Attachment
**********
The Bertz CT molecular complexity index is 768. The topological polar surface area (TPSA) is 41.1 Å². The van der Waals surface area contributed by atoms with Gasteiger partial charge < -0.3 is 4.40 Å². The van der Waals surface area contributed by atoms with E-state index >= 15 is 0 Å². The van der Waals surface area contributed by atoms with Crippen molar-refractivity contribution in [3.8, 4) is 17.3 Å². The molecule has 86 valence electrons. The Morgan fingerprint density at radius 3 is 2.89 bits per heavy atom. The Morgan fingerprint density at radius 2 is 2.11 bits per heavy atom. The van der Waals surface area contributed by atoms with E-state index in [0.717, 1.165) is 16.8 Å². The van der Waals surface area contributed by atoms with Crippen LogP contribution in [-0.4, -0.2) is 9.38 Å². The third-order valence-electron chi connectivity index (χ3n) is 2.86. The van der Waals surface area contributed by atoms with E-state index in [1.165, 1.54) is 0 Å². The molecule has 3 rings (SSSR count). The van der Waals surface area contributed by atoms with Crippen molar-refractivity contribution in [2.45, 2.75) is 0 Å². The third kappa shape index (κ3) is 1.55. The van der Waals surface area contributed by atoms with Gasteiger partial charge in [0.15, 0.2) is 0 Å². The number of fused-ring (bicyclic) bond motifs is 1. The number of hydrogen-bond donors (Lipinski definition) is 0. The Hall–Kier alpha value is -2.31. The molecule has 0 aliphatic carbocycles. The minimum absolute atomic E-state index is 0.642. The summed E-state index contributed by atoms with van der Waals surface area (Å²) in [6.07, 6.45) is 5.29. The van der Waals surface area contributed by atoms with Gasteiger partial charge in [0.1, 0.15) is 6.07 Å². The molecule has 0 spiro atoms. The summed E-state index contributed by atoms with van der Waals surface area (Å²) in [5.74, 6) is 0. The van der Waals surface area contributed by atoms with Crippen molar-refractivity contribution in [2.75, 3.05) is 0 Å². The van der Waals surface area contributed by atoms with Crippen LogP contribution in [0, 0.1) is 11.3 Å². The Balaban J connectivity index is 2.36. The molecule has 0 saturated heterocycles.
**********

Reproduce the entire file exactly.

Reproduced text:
The Bertz CT molecular complexity index is 768. The topological polar surface area (TPSA) is 41.1 Å². The van der Waals surface area contributed by atoms with Gasteiger partial charge < -0.3 is 4.40 Å². The van der Waals surface area contributed by atoms with E-state index >= 15 is 0 Å². The van der Waals surface area contributed by atoms with Crippen molar-refractivity contribution in [3.8, 4) is 17.3 Å². The molecule has 86 valence electrons. The Morgan fingerprint density at radius 3 is 2.89 bits per heavy atom. The Morgan fingerprint density at radius 2 is 2.11 bits per heavy atom. The van der Waals surface area contributed by atoms with E-state index in [0.717, 1.165) is 16.8 Å². The van der Waals surface area contributed by atoms with Crippen LogP contribution in [-0.4, -0.2) is 9.38 Å². The third-order valence-electron chi connectivity index (χ3n) is 2.86. The van der Waals surface area contributed by atoms with E-state index in [1.165, 1.54) is 0 Å². The molecule has 3 rings (SSSR count). The van der Waals surface area contributed by atoms with Crippen molar-refractivity contribution in [2.45, 2.75) is 0 Å². The third kappa shape index (κ3) is 1.55. The van der Waals surface area contributed by atoms with Gasteiger partial charge in [0.15, 0.2) is 0 Å². The number of fused-ring (bicyclic) bond motifs is 1. The number of hydrogen-bond donors (Lipinski definition) is 0. The Hall–Kier alpha value is -2.31. The molecule has 0 aliphatic carbocycles. The minimum absolute atomic E-state index is 0.642. The summed E-state index contributed by atoms with van der Waals surface area (Å²) in [6.07, 6.45) is 5.29. The van der Waals surface area contributed by atoms with Gasteiger partial charge in [0.1, 0.15) is 6.07 Å². The molecule has 0 spiro atoms. The summed E-state index contributed by atoms with van der Waals surface area (Å²) in [5.74, 6) is 0. The van der Waals surface area contributed by atoms with Crippen molar-refractivity contribution in [2.75, 3.05) is 0 Å². The van der Waals surface area contributed by atoms with Crippen LogP contribution in [0, 0.1) is 11.3 Å². The Balaban J connectivity index is 2.36. The molecule has 0 saturated heterocycles.